Op risk capital fight a limp political thriller

Battle to replace AMA with non-models approach was beset by nationalistic squabbles

Politicking has neutered the SMA

Like a late-term politician, the revised standardised measurement approach (SMA) for op risk capital could find itself in office, but not in power, once it is finally implemented.

The debate on how to set Pillar I capital requirements began in late 2015, when the Basel Committee said the advanced measurement approach (AMA) – intended to be the industry’s gold standard when it was introduced under Basel II – had not met its expectations.

With the committee’s member states split roughly evenly between proponents and detractors of the AMA, the search for a suitable replacement was never going to be easy.

It is understood the French regulator, for instance, was a strong proponent of the AMA, and the Germans were also keen on the approach, as evidenced by their efforts to push their bigger banks onto the methodology. Experts at the Australian Prudential Regulation Authority, meanwhile, have already said they want to keep the “good parts” of the AMA, and will not change their expectations for banks’ op risk capital levels.

“We were not against AMA. We did think the best way to capture risk, which is so difficult to get consensus on, was to allow for modelling. We were consistent in not favouring a standardised method,” grouses a source at one regulator. 

Yet despite widespread opposition, the SMA was unveiled in March 2016, with the promise that it would provide a stable, comparable, and risk-sensitive capital measure.

Others perceived different motives behind the committee’s advocacy of a new standardised approach. US banks openly criticised the AMA, which they say afforded too much flexibility to national regulators, and left many with far higher capital requirements than their European peers. 

The Americans were very keen on removing AMA – they were for removing models
A source at one regulator

“The way the AMA guidelines have [been implemented in the US]… produces a number that is much more of a tax than a true measure of risk,” says one US bank’s head of op risk measurement.

It’s unsurprising, therefore, that some see a US influence behind the SMA’s ascendancy. A team of Federal Reserve economists were behind the SMA’s initial calibration. When an industry study found the capital increase implied by the new measurement would be many times larger for European than US banks, mutterings about a US-led fait accompli grew louder.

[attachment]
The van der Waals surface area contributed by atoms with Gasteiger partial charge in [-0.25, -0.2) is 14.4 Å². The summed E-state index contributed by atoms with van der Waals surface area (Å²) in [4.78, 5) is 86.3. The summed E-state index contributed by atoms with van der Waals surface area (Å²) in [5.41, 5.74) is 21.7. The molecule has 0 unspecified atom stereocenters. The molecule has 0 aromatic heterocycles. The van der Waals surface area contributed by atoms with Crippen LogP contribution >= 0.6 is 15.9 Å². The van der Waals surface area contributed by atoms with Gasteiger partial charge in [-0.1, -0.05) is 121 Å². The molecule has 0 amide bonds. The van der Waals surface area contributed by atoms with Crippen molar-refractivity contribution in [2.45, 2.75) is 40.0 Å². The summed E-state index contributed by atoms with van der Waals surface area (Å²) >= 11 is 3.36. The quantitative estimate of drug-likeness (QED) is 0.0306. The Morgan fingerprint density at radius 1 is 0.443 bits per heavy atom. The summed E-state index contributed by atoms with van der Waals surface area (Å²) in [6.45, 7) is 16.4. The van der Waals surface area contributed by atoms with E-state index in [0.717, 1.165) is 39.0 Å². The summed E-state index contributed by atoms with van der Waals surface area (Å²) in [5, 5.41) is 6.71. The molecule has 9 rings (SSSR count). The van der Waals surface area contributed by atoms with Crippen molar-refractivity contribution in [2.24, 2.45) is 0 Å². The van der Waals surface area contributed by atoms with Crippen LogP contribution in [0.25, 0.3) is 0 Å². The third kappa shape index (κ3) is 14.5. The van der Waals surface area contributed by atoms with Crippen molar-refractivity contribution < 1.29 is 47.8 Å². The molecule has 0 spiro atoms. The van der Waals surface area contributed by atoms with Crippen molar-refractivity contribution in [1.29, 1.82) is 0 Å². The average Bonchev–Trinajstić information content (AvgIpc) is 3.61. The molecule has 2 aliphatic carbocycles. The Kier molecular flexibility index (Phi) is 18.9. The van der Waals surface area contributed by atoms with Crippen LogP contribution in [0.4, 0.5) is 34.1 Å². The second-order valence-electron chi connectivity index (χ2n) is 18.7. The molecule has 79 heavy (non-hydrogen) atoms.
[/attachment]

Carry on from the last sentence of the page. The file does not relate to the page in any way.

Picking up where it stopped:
“The Americans were very keen on removing AMA – they were for removing models,” says the regulatory source.

Mindful that European objections to the SMA could yet jeopardise the so-called Basel IV package of reforms, stakeholders negotiated a series of fixes – some of which were detailed in a leaked briefing paper from Basel chair Stefan Ingves dated May 19 – to dial down the implied capital increase.

Some commentators see political expediency behind the revised quantitative parameters, however: “All the recent SMA calibrations since the start of the year have been political negotiations. They started recalibrating over the past few months by negotiating coefficients that will reverse-engineer the numbers they already have,” says Evan Sekeris, a partner at Oliver Wyman. 

How the final SMA calibration will shake out is anybody’s guess; a number of insiders relate that further changes are on the way. In an interesting twist, one of the architects of the original SMA, Marco Migueis, a senior Fed economist, has issued a proposal for an alternative forward-looking and incentive-compatible approach, which proponents suggest could form the basis of a US-specific Pillar II capital overlay to the op risk capital framework.

It has yet to win many fans, however – particularly among Europeans. “Frankly, Mr Migueis and his Fed colleagues did not inspire confidence in their initial attempt to ‘improve’ op risk via the SMA, which seemed like a crude and poorly thought-out way to measure capital requirement,” says the head of op risk controls at a European bank.

Even now, there are growing expectations that national regulators will be given the flexibility to ignore or amend parts of the framework. After 18 months of politicking, the industry could now be left with a lame-duck capital methodology.

The Basel Committee declined to comment.

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